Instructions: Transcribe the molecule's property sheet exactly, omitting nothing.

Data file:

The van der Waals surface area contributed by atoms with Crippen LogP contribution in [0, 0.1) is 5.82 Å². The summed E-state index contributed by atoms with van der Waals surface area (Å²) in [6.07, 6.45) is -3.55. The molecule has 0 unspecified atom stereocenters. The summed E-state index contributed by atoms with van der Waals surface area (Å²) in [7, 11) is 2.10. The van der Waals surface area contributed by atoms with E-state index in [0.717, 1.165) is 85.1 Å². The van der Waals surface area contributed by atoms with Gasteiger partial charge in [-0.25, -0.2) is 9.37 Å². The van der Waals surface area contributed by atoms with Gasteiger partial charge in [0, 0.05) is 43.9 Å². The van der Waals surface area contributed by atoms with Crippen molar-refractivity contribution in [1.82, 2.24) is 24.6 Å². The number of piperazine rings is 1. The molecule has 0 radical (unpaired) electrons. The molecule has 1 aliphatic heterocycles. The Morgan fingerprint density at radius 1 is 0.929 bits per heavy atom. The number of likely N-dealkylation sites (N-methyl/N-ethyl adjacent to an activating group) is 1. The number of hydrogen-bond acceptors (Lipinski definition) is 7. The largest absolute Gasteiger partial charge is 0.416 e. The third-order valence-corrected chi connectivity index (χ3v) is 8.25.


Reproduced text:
The van der Waals surface area contributed by atoms with Crippen LogP contribution in [0, 0.1) is 5.82 Å². The summed E-state index contributed by atoms with van der Waals surface area (Å²) in [6.07, 6.45) is -3.55. The molecule has 0 unspecified atom stereocenters. The summed E-state index contributed by atoms with van der Waals surface area (Å²) in [7, 11) is 2.10. The van der Waals surface area contributed by atoms with E-state index in [0.717, 1.165) is 85.1 Å². The van der Waals surface area contributed by atoms with Gasteiger partial charge in [-0.25, -0.2) is 9.37 Å². The van der Waals surface area contributed by atoms with Gasteiger partial charge in [0, 0.05) is 43.9 Å². The van der Waals surface area contributed by atoms with Crippen molar-refractivity contribution in [1.82, 2.24) is 24.6 Å². The number of piperazine rings is 1. The molecule has 0 radical (unpaired) electrons. The molecule has 1 aliphatic heterocycles. The Morgan fingerprint density at radius 1 is 0.929 bits per heavy atom. The number of likely N-dealkylation sites (N-methyl/N-ethyl adjacent to an activating group) is 1. The number of hydrogen-bond acceptors (Lipinski definition) is 7. The largest absolute Gasteiger partial charge is 0.416 e. The third-order valence-corrected chi connectivity index (χ3v) is 8.25.